After months of meetings with residents and city staff, organizers of the proposed Miami Beach Pop Festival got an initial thumbs up from the Miami Beach Commission. This came on Wednesday night as the city of Miami Beach looks to host the event for the first time in November 2019.
The festival, which organizers envision as Miami’s version of Coachella, would be held on November 8th-10th. It would take place on the beach, between 5th and 10th streets. Although the details have yet to be finalized, organizers have suggested a wide range of possible headliners. These include Arcade Fire, Bruno Mars, Elton John, Enrique Iglesias, and Lady Gaga, respectfully. The festival expects to attract 35,000 people a day.
The team behind the pitch consists of Steve Sybesma and Paul Peck. The pair also co-founded the annual Okeechobee Music & Arts Festival. Sybesma, a Beach resident, has four decades of experience in entertainment marketing and production in the United States and abroad. Peck worked for 12 years in production, booking, and management for Bonnaroo Music and Arts Festival.
Although this all sounds impressive, not everyone shares the same enthusiams about the potential traffic jams, crowds, and partying. Remember, Ultra Music Festival and the city of Miami battle each year to keep or take away the festival. City officials also worry about attracting too many visitors.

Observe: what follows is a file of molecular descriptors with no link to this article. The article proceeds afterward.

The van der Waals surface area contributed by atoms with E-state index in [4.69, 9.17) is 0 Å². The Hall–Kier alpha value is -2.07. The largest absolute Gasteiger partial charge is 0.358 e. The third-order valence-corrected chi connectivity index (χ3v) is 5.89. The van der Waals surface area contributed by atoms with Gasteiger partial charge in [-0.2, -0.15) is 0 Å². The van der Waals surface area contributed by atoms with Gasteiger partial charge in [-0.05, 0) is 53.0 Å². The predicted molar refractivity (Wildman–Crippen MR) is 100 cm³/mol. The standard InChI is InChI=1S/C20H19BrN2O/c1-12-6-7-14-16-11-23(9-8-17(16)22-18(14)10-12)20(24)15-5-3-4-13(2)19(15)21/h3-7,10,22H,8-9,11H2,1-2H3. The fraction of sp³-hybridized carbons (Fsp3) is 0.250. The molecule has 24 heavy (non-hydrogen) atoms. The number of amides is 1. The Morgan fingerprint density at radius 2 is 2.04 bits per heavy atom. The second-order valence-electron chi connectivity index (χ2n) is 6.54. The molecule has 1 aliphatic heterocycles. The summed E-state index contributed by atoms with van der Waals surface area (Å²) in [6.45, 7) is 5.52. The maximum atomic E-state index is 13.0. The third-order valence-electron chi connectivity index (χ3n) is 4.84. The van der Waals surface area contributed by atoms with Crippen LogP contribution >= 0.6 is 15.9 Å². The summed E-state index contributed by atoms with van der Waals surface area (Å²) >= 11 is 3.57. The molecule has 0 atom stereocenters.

“I’m not enthused with another huge event,” Mayor Dan Gelber told the organizers at Wednesday’s meeting. Gelber and two other commissioners, Mark Samuelian and Micky Steinberg, voted against the proposal.
According to reports, a three-day festival pass would likely cost roughly $300. Residents, however, would be eligible for discounted tickets. According to city proposals, organizers also plan to donate a portion of ticket sales to Miami Beach environmental organizations.
While this is all very exciting news, nothing is certain yet. Organizers still have to secure the necessary permits in order to host the event. Miami Beach’s special event permitting process requires organizers to hold a series of meetings notifying the community about the plans.